National Gallery board members ‘concerned’ by €1.5m price for Jack B Yeats painting

Minutes of meetings show reservations about purchase price of Bachelor’s Walk, In Memory

The National Gallery paid €1.5 million for a painting by Jack B Yeats despite reservations from some of its own board members about the cost.

The price was more than 75 per cent above the highest figure paid by the gallery for a new painting in well over a decade.

Minutes of meetings show the National Gallery of Ireland board was told the painting, Bachelor’s Walk, In Memory, was initially being offered by its owners at a negotiable price of £1.7 million (€1.93 million) but that Yeats paintings often exceeded their asking price.

One board member, Prof Owen Lewis, said he was supportive of the purchase but had “serious reservations” about the asking price given the extent of the gallery’s existing Yeats Collection of 37 works.


Others also supported the purchase over fears of a backlash if the artwork left the country but said the source of funding would need to be “fully investigated”.

The picture had been on long-term loan to the National Gallery since 2009 with then director Sean Rainbird saying it and another picture, Grief ,were the “strongest painting[s]” in their collection of Yeats’s work.

One board member suggested a public funding drive or crowdfunding effort could be considered, but Mr Rainbird was worried this would take too long to get up and running.

A board meeting in May 2021 heard that “informal verbal confirmation” had been received from Government that €1 million in funding would be made available to purchase the painting. At the time the gallery had heard through sources the painting was being offered to private collectors for €1.5 million.

The minutes said: “A counter offer in the region of €1.4 to €1.5m was being proposed by the gallery for a number of reasons.”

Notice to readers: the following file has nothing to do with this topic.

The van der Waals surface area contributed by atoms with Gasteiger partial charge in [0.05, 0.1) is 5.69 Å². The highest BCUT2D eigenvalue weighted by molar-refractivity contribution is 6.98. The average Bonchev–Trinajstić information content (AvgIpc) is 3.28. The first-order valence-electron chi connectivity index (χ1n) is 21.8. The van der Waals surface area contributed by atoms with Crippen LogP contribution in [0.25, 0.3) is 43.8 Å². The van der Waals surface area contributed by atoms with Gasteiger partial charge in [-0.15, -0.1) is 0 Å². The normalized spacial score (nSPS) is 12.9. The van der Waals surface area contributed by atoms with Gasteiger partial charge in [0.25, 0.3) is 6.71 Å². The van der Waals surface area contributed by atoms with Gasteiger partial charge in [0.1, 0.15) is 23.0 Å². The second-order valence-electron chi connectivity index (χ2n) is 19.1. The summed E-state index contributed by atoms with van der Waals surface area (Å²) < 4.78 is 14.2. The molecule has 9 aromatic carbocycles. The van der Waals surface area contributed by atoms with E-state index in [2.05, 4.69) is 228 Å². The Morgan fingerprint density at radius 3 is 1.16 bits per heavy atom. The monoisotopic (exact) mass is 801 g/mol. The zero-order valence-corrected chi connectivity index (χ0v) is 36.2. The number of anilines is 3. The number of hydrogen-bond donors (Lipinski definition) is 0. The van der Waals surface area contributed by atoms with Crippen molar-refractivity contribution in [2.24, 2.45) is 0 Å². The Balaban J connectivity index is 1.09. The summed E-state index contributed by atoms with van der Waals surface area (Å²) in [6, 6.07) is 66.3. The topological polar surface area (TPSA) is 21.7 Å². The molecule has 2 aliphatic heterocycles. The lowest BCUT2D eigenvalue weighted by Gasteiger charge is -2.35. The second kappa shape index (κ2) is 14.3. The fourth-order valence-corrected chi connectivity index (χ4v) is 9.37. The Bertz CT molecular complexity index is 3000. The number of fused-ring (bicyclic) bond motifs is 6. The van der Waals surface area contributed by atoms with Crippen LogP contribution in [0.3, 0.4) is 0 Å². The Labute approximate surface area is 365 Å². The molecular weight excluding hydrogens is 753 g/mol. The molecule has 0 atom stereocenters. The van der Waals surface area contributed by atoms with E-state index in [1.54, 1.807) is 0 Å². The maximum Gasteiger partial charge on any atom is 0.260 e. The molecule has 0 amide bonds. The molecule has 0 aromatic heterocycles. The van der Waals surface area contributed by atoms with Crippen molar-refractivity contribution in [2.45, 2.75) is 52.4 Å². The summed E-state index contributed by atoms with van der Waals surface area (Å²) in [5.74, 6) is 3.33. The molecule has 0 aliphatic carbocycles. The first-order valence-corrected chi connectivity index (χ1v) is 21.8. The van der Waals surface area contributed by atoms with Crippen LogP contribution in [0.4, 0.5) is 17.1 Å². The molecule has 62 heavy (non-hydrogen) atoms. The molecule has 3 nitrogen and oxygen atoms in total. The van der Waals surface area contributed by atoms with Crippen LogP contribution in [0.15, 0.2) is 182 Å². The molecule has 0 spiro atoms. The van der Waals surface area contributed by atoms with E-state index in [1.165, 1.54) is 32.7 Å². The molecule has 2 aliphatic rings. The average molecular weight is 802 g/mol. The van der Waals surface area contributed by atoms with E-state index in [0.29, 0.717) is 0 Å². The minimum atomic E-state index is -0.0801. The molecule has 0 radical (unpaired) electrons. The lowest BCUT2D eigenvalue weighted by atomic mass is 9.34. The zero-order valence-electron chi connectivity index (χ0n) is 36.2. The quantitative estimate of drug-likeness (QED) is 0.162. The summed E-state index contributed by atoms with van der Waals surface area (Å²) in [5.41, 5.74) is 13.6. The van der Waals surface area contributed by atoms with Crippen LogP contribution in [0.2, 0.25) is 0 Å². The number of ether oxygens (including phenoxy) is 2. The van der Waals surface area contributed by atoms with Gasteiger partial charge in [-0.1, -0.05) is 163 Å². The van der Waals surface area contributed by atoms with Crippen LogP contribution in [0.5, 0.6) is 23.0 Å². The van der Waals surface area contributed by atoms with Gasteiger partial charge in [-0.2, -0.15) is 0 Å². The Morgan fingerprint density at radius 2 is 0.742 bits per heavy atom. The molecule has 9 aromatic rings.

They were also aware the painting was insured for £1 million (€1.13 million) and that it was important that a national gallery not be seen to be “setting the market” or “inflating prices”.

Asked if there was a chance the painting could leave the country if it wasn’t bought by the gallery, the board was told US-based collectors were likely to become interested.

“The likelihood of the work leaving the country was therefore high,” noted the minutes.

In June 2021, the board was told that a price of €1.5 million – including fees, commissions and taxes – had been agreed with the vendor through the auction house Sotheby’s.

Minutes of a board meeting said: “The gallery has received formal confirmation from the department (attached), which conveys the department’s position on the different sources of funding.

“[A sum of] €1 million is offered, along with a further headroom of €400,000. While not specifying exact conditions, the department’s intentions and expectations are clear.”

The gallery had originally refused access to most of the information on the purchase of the painting following a request made under Freedom of Information laws.

However, the case was appealed to the Information Commissioner, who ruled most of the information could be released and was not commercially sensitive given the National Gallery now owned the painting.

The commissioner said the records “relate to extremely specific negotiating positions that are relevant only to the particular transaction”.

Asked about the purchase, a spokesman for the gallery said: “For security and commercial reasons, we do not comment on the purchase price of works of art in the gallery’s collection.”